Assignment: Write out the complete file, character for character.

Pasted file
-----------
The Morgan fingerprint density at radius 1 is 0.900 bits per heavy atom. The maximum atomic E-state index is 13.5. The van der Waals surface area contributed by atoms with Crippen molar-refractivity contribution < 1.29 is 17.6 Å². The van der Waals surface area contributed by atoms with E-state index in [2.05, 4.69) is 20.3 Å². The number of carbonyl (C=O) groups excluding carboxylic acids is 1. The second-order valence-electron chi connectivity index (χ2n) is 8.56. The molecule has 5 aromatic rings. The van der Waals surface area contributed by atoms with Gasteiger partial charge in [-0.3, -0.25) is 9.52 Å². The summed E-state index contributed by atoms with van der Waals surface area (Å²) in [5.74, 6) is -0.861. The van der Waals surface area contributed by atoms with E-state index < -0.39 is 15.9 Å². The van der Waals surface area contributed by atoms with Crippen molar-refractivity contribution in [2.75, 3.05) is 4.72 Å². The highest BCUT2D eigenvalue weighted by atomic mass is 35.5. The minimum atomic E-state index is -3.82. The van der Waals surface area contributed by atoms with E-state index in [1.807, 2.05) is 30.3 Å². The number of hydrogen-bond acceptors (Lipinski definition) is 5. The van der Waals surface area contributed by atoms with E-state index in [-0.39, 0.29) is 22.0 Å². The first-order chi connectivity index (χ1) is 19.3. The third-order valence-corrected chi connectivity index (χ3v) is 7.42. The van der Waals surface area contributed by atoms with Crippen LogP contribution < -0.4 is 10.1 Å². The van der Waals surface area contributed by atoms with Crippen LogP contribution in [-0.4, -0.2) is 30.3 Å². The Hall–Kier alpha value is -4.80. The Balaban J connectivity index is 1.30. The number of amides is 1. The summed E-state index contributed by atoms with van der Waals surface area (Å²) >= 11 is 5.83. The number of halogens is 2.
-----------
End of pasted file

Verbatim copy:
The Morgan fingerprint density at radius 1 is 0.900 bits per heavy atom. The maximum atomic E-state index is 13.5. The van der Waals surface area contributed by atoms with Crippen molar-refractivity contribution < 1.29 is 17.6 Å². The van der Waals surface area contributed by atoms with E-state index in [2.05, 4.69) is 20.3 Å². The number of carbonyl (C=O) groups excluding carboxylic acids is 1. The second-order valence-electron chi connectivity index (χ2n) is 8.56. The molecule has 5 aromatic rings. The van der Waals surface area contributed by atoms with Gasteiger partial charge in [-0.3, -0.25) is 9.52 Å². The summed E-state index contributed by atoms with van der Waals surface area (Å²) in [5.74, 6) is -0.861. The van der Waals surface area contributed by atoms with E-state index < -0.39 is 15.9 Å². The van der Waals surface area contributed by atoms with Crippen molar-refractivity contribution in [2.75, 3.05) is 4.72 Å². The highest BCUT2D eigenvalue weighted by atomic mass is 35.5. The minimum atomic E-state index is -3.82. The van der Waals surface area contributed by atoms with E-state index in [1.807, 2.05) is 30.3 Å². The number of hydrogen-bond acceptors (Lipinski definition) is 5. The van der Waals surface area contributed by atoms with E-state index in [-0.39, 0.29) is 22.0 Å². The first-order chi connectivity index (χ1) is 19.3. The third-order valence-corrected chi connectivity index (χ3v) is 7.42. The van der Waals surface area contributed by atoms with Crippen LogP contribution < -0.4 is 10.1 Å². The van der Waals surface area contributed by atoms with Crippen LogP contribution in [-0.4, -0.2) is 30.3 Å². The Hall–Kier alpha value is -4.80. The Balaban J connectivity index is 1.30. The number of amides is 1. The summed E-state index contributed by atoms with van der Waals surface area (Å²) >= 11 is 5.83. The number of halogens is 2.